Former Australian captain Michael Clarke on Tuesday lauded BCCI and Cricket Australia for their handling of the recent DRS controversy involving Steve Smith but felt the infamous 'Monkeygate' episode of 2007-08 series dragged on far too long.
BCCI and CA reached truce last Thursday with the former withdrawing the complaint it filed with the ICC against the Australia skipper for seeking dressing room advice on DRS in the second Test against India.
Speaking about the 'Monkeygate' episode involving Andrew Symonds and Harbhajan Singh vis-a-vis the latest dispute, Clarke said:
I’d be very honest about where I saw the situation at SCG at that time. I was very close to Andrew Symonds. I asked him whether he was racially vilified. It was not only about the racial vilification of Andrew. It should have ended right there, continuing with the spirit of the game.
While interacting with Sourav Ganguly and cricket historian Boria Majumdar at the India book launch of his autobiography 'My Story', Clarke said:
They have handled the Steve Smith incident really well. We know we are in for great Test series. We focus on the next match. (It) does not matter how hard you are on the field or who you play against, you should hold highest respect for each other.
Ganguly quipped that the 'Monkeygate' was a bit more than what the world saw.
Sourav Ganguly, Former Indian Captain I can guarantee you the Monkeygate will not have its true picture in the book. Because only a sardarji would know what another sardar was saying. You may call it Monkeygate, Hanumangate or whatever gate. I was standing next to Harbhajan Singh when he was saying those words. I know exactly what he meant. Nevertheless, the incident was a bit more than just the word Monkeygate.
Charged with racial abuse, Harbhajan was initially handed a three-match ban which was later reduced, even as both the boards got locked in a fierce courtroom battle in the aftermath of India's 122-run defeat in the Sydney Test.
Clarke said he too has made mistakes in his career but would never cheat.
Michael Clarke, Former Australian CaptainIn the same series (2007-8), when I was batting I edged a Kumble wrong’un at the slip. But I didn’t walk blatantly. I should have walked. That was one of the mistakes I made. I didn’t want to go and was so disappointed. I’ve made plenty of mistakes in my career. But I always believe I played the game with right spirit, with utmost importance to represent my country, my franchise. I would never try and cheat. I don’t think it’s fair to look back on one, two, three individual incidents in my career but I have played the sport with utmost dignity and held respect for my country.
I Still Have Hughes' Phone Number Saved on my Mobile: Clarke
It's been more than two years since Australia cricketer Phillip Hughes breathed his last, but former captain Michael Clarke still has his phone number saved on his mobile.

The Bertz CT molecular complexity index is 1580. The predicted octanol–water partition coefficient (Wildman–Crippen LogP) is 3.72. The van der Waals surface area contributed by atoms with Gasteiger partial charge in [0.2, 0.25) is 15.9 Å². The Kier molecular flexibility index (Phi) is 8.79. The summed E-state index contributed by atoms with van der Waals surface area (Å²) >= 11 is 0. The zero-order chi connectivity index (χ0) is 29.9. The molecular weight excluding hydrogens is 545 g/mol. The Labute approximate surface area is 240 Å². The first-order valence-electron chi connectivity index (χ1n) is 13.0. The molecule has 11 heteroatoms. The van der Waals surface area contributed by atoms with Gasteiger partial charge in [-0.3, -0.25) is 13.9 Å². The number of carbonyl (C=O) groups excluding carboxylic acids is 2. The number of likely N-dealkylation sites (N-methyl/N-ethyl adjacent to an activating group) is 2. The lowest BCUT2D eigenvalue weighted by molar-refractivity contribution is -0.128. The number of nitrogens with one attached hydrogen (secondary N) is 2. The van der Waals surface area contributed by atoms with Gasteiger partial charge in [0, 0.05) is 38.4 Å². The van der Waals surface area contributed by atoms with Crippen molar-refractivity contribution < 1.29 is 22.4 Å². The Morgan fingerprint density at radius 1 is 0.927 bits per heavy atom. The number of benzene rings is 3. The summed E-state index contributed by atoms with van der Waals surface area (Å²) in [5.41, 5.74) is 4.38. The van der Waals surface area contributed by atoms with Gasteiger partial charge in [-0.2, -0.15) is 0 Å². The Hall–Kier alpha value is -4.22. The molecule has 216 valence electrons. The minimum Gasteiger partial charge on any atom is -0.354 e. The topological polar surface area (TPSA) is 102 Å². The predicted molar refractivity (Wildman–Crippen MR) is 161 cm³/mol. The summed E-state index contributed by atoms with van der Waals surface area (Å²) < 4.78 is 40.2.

Hughes was killed after being hit in the neck by a bouncer during a Sheffield Shield match at the Sydney Cricket Ground in 2014.
Michael Clarke It’s still very emotional for me to talk about. The incident is one of the reasons for me to write the book. To get through that period, I spent that time writing it to show his family and the world how I feel. I feel it a big part of my responsibility to be Australian cricket captain and lead from the front for my teammate. It took me longer to accept he is not there. I still have his mobile phone number in my phone. It’s still very hard for me to fathom that he is no longer with us.
Clarke remembered current India skipper Virat Kohli's gesture of attending Hughes' funeral in his hometown of Macksville. Kohli had attended the event accompanied by then team manager Ravi Shastri and then coach Duncan Fletcher.
The first of the four Tests of the series between India and Australia in 2014 was also postponed from 4 December to 9 December in Adelaide.
Michael Clarke The way (Virat) handled that situation, he came for the funeral and had some of the Indian players too. I have utmost respect for him because of that. This is clearly above the game of cricket and they didn’t need to postpone the game. They could not have turned up for the funeral. They didn’t have to do anything that they did. I will always remember that.
Clarke donated his World Cup winning jersey to the Boria Majumdar Fanattic Sports Museum and Ganguly said it was not a happy feeling.
"It was not the best shirt I was holding. I know it's a terrific reward as a cricketer, captain and the youngsters of Australia. But this is the same jersey that thrashed us in 2003 and 2015 World Cups (finals and semifinals respectively)," Ganguly said.